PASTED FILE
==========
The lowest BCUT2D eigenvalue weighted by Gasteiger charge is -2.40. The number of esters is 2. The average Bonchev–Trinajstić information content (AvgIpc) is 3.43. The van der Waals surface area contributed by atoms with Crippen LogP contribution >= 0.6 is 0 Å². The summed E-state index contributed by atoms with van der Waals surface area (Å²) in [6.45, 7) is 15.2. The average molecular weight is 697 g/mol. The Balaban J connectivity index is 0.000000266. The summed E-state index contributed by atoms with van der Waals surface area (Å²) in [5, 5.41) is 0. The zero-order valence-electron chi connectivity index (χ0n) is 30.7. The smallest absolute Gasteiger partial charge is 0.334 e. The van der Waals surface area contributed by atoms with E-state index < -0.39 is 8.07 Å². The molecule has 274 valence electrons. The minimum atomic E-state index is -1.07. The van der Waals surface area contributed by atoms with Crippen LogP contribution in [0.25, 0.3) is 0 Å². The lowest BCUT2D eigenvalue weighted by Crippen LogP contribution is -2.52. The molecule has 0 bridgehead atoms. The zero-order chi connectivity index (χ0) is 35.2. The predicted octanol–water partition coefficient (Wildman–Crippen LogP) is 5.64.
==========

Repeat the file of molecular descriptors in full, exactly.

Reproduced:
The lowest BCUT2D eigenvalue weighted by Gasteiger charge is -2.40. The number of esters is 2. The average Bonchev–Trinajstić information content (AvgIpc) is 3.43. The van der Waals surface area contributed by atoms with Crippen LogP contribution >= 0.6 is 0 Å². The summed E-state index contributed by atoms with van der Waals surface area (Å²) in [6.45, 7) is 15.2. The average molecular weight is 697 g/mol. The Balaban J connectivity index is 0.000000266. The summed E-state index contributed by atoms with van der Waals surface area (Å²) in [5, 5.41) is 0. The zero-order valence-electron chi connectivity index (χ0n) is 30.7. The smallest absolute Gasteiger partial charge is 0.334 e. The van der Waals surface area contributed by atoms with E-state index < -0.39 is 8.07 Å². The molecule has 274 valence electrons. The minimum atomic E-state index is -1.07. The van der Waals surface area contributed by atoms with Crippen LogP contribution in [0.25, 0.3) is 0 Å². The lowest BCUT2D eigenvalue weighted by Crippen LogP contribution is -2.52. The molecule has 0 bridgehead atoms. The zero-order chi connectivity index (χ0) is 35.2. The predicted octanol–water partition coefficient (Wildman–Crippen LogP) is 5.64.